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What happens if you do not pay your council tax

Overview

We are determined to collect the council tax we are owed. 

We must receive your payments on or before the due date shown on your bill. If payment is not made, the recovery process will begin.

  • The first and second times you are late, you will receive reminders.
  • If you do not pay the reminder or make a new repayment arrangement, you will receive a summons to a magistrates’ court hearing where we will ask for a liability order to be granted. This will result in additional costs being added to the amount you owe.
  • If you are late three times in a row, you will receive a final notice. This means you have lost the right to pay in monthly instalments, and will have to pay the full amount of your remaining council tax for the year.
  • If you do not pay the final notice in full or make a new repayment arrangement, a summons will be issued, including costs. 
  • If the full amount, now including costs, is not paid before the hearing date, we will ask the magistrate to grant a liability order.
  • If a liability order is granted, we will take further recovery actions unless you make an arrangement with us to pay. These recovery actions may include enforcement agents (previously known as bailiffs), attachment to earnings orders, or deductions from benefits.

Reminder

If you receive a reminder, this is because our records show you have not made your monthly payment as shown on your council tax bill, or you have paid late or not paid the full amount. 

If you have forgotten to pay, you should pay the outstanding amount immediately. You cannot pay a late or partial payment using Direct Debit.

If you believe you have paid the full amount, or if you paid the full amount late, the reminder might have been issued before your payment reached us. If this is the case, no further action will be taken. We recommend that you use council tax online to check if your payment has been credited to your account. Payments are recorded on your account when we actually receive the money, so you need to allow time for your payment to reach us.

If a payment has not been credited to your account and you think it should have been, contact us

If you have an outstanding claim for council tax reduction, or an outstanding appeal against your council tax band with the valuation office, you still need to pay your monthly instalments while your claim/appeal is being considered in case it is not successful.

Final notice

Once you have been issued with a final notice, you have lost your right to pay council tax by instalments and the whole outstanding balance is now due. 

If you are unable to pay the balance in full as instructed on the final notice, contact us as soon as possible to discuss an alternative payment arrangement.

Magistrate court summons

A magistrate court summons is issued when you do not pay your outstanding council tax following a final notice.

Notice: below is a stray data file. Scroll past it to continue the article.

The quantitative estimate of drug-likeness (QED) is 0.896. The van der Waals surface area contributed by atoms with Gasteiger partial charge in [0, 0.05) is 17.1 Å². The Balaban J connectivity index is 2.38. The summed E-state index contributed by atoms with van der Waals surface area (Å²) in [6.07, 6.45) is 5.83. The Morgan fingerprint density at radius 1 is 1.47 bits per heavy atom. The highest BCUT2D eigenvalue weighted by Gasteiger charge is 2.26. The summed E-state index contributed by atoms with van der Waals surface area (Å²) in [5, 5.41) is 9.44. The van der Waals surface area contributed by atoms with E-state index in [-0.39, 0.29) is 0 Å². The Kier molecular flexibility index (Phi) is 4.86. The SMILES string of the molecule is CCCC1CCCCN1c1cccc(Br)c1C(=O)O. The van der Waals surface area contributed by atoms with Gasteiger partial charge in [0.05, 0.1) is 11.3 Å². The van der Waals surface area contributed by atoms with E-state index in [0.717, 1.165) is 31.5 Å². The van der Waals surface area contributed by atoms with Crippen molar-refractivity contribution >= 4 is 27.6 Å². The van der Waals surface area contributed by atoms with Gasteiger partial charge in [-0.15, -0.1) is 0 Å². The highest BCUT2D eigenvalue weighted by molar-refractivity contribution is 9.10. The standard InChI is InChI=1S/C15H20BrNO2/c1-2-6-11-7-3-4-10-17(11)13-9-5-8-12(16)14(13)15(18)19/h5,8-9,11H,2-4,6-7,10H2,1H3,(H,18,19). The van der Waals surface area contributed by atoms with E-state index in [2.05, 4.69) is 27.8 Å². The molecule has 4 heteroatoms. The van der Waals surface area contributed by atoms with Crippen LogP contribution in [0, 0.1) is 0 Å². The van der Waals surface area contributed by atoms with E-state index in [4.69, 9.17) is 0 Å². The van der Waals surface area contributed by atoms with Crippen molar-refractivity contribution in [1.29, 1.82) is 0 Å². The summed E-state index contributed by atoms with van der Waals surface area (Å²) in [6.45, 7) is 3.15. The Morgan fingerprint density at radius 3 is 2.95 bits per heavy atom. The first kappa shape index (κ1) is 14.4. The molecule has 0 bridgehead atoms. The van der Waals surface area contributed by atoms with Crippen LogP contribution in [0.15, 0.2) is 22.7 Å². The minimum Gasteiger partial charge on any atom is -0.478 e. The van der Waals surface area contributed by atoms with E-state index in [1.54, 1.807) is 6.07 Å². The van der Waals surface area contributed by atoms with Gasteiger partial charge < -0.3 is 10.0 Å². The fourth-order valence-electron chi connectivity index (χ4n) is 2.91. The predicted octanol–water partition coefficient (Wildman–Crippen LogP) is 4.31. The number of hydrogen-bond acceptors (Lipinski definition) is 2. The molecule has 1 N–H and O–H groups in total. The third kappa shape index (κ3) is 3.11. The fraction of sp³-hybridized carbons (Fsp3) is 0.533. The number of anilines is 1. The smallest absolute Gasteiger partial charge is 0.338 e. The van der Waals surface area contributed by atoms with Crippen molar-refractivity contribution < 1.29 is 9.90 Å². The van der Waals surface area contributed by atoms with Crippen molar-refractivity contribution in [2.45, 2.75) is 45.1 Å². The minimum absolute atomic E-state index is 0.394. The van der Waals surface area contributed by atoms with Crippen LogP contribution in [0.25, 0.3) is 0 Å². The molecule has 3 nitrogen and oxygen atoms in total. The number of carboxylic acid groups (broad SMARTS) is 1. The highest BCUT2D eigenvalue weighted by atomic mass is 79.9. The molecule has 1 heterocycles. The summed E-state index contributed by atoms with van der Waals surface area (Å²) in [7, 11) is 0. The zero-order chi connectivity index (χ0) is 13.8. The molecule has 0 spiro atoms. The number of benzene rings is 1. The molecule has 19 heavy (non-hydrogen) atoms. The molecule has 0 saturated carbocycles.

Once a summons has been issued you have lost your right to pay council tax by instalments and the whole outstanding balance, including costs incurred by us in issuing the summons, is due immediately. 

If the full balance, including the costs, is paid before the court hearing, no further action will be taken.

Who has to pay

Every person named on the bill will receive a copy of the summons, but only one amount of council tax and court costs needs to be paid. Everybody named on the bill is ‘jointly and severally liable’ for the full amount. This means that we can ask for the full amount owed from anybody named on the bill. 

If you want to split the amount owed, it is your responsibility to make sure that everyone pays their share. 

If payment is not received in full, further action can be taken against anyone named on the bill, even if a partial payment has been received, and further costs may be added onto the bill.

If you receive a summons for the people that used to live at your address, please write 'return to sender' on the envelope and post it back to us.

How to pay

You should pay the outstanding amount immediately. You cannot pay a late or partial payment using Direct Debit.

If you are unable to pay the balance in full as instructed on the summons, contact us as soon as possible to discuss an alternative payment arrangement. If we are able to agree an arrangement, we will ask the magistrate to grant a liability order. If the liability order is granted, £66.50 costs will be added to your bill but no further action will be taken as long as the payments are made as agreed.

If you contact us after the court date, we may make a suitable payment arrangement with you unless we have started any recovery action against you.

Attending court

You can attend court if you want to, but the court is not able to consider your financial situation or discuss payment with you.

You only really need to appear if you have one of the eight legal defences listed below, to put to the magistrate as to why you feel that you do not have to pay.

Legal defences against the issue of a liability order

There are eight legal defences in council tax legislation against the issue of a liability order:

  1. There was no entry in relation to the dwelling in the valuation list effective for the period for which the defendant is alleged to have been liable to pay the council tax.